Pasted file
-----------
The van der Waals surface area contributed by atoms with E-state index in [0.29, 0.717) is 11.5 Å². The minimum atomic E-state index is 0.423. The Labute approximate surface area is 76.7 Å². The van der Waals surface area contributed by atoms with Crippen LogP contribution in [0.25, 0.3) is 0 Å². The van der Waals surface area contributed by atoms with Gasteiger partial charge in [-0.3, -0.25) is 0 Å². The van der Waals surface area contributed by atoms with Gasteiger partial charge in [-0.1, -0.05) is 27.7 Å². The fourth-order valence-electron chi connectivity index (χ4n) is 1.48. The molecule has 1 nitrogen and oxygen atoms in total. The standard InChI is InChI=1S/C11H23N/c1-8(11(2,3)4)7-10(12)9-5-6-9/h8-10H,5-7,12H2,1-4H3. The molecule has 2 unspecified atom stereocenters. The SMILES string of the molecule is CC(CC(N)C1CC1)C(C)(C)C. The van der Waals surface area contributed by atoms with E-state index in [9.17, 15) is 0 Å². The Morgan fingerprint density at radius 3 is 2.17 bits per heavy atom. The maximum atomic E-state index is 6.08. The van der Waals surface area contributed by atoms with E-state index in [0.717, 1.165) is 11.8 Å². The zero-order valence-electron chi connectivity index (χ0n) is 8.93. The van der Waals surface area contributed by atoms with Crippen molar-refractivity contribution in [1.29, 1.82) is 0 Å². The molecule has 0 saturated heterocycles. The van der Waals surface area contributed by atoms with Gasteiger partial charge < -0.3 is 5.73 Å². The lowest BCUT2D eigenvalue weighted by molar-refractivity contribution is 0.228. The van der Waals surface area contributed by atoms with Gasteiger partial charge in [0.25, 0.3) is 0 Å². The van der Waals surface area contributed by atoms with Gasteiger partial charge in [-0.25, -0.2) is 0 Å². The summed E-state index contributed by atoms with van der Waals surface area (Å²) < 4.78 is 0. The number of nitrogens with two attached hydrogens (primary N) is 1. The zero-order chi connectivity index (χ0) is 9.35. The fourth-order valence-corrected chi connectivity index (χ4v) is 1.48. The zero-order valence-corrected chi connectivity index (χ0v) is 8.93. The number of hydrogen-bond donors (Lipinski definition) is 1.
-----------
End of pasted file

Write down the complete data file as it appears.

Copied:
The van der Waals surface area contributed by atoms with E-state index in [0.29, 0.717) is 11.5 Å². The minimum atomic E-state index is 0.423. The Labute approximate surface area is 76.7 Å². The van der Waals surface area contributed by atoms with Crippen LogP contribution in [0.25, 0.3) is 0 Å². The van der Waals surface area contributed by atoms with Gasteiger partial charge in [-0.3, -0.25) is 0 Å². The van der Waals surface area contributed by atoms with Gasteiger partial charge in [-0.1, -0.05) is 27.7 Å². The fourth-order valence-electron chi connectivity index (χ4n) is 1.48. The molecule has 1 nitrogen and oxygen atoms in total. The standard InChI is InChI=1S/C11H23N/c1-8(11(2,3)4)7-10(12)9-5-6-9/h8-10H,5-7,12H2,1-4H3. The molecule has 2 unspecified atom stereocenters. The SMILES string of the molecule is CC(CC(N)C1CC1)C(C)(C)C. The van der Waals surface area contributed by atoms with E-state index in [9.17, 15) is 0 Å². The Morgan fingerprint density at radius 3 is 2.17 bits per heavy atom. The maximum atomic E-state index is 6.08. The van der Waals surface area contributed by atoms with E-state index in [0.717, 1.165) is 11.8 Å². The zero-order valence-electron chi connectivity index (χ0n) is 8.93. The van der Waals surface area contributed by atoms with Crippen molar-refractivity contribution in [1.29, 1.82) is 0 Å². The molecule has 0 saturated heterocycles. The van der Waals surface area contributed by atoms with Gasteiger partial charge < -0.3 is 5.73 Å². The lowest BCUT2D eigenvalue weighted by molar-refractivity contribution is 0.228. The van der Waals surface area contributed by atoms with Gasteiger partial charge in [0.25, 0.3) is 0 Å². The van der Waals surface area contributed by atoms with Gasteiger partial charge in [-0.25, -0.2) is 0 Å². The summed E-state index contributed by atoms with van der Waals surface area (Å²) < 4.78 is 0. The number of nitrogens with two attached hydrogens (primary N) is 1. The zero-order chi connectivity index (χ0) is 9.35. The fourth-order valence-corrected chi connectivity index (χ4v) is 1.48. The zero-order valence-corrected chi connectivity index (χ0v) is 8.93. The number of hydrogen-bond donors (Lipinski definition) is 1.